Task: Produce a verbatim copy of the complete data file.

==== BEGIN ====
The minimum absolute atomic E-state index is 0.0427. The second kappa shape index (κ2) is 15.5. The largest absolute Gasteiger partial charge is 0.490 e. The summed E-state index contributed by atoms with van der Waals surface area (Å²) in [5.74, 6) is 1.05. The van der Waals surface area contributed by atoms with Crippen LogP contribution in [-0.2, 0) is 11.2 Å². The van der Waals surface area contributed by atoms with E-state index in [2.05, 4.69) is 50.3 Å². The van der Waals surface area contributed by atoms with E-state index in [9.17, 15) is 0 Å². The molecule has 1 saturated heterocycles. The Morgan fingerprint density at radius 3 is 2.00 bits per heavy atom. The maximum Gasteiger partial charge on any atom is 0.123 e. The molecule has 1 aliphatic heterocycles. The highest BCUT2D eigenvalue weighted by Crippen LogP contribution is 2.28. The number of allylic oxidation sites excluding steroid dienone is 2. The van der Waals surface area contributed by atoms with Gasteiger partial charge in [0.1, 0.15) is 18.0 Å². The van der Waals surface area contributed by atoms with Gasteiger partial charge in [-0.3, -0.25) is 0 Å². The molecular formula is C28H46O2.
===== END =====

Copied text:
The minimum absolute atomic E-state index is 0.0427. The second kappa shape index (κ2) is 15.5. The largest absolute Gasteiger partial charge is 0.490 e. The summed E-state index contributed by atoms with van der Waals surface area (Å²) in [5.74, 6) is 1.05. The van der Waals surface area contributed by atoms with Crippen LogP contribution in [-0.2, 0) is 11.2 Å². The van der Waals surface area contributed by atoms with E-state index in [2.05, 4.69) is 50.3 Å². The van der Waals surface area contributed by atoms with E-state index in [9.17, 15) is 0 Å². The molecule has 1 saturated heterocycles. The Morgan fingerprint density at radius 3 is 2.00 bits per heavy atom. The maximum Gasteiger partial charge on any atom is 0.123 e. The molecule has 1 aliphatic heterocycles. The highest BCUT2D eigenvalue weighted by Crippen LogP contribution is 2.28. The number of allylic oxidation sites excluding steroid dienone is 2. The van der Waals surface area contributed by atoms with Gasteiger partial charge in [0.1, 0.15) is 18.0 Å². The van der Waals surface area contributed by atoms with Gasteiger partial charge in [-0.3, -0.25) is 0 Å². The molecular formula is C28H46O2.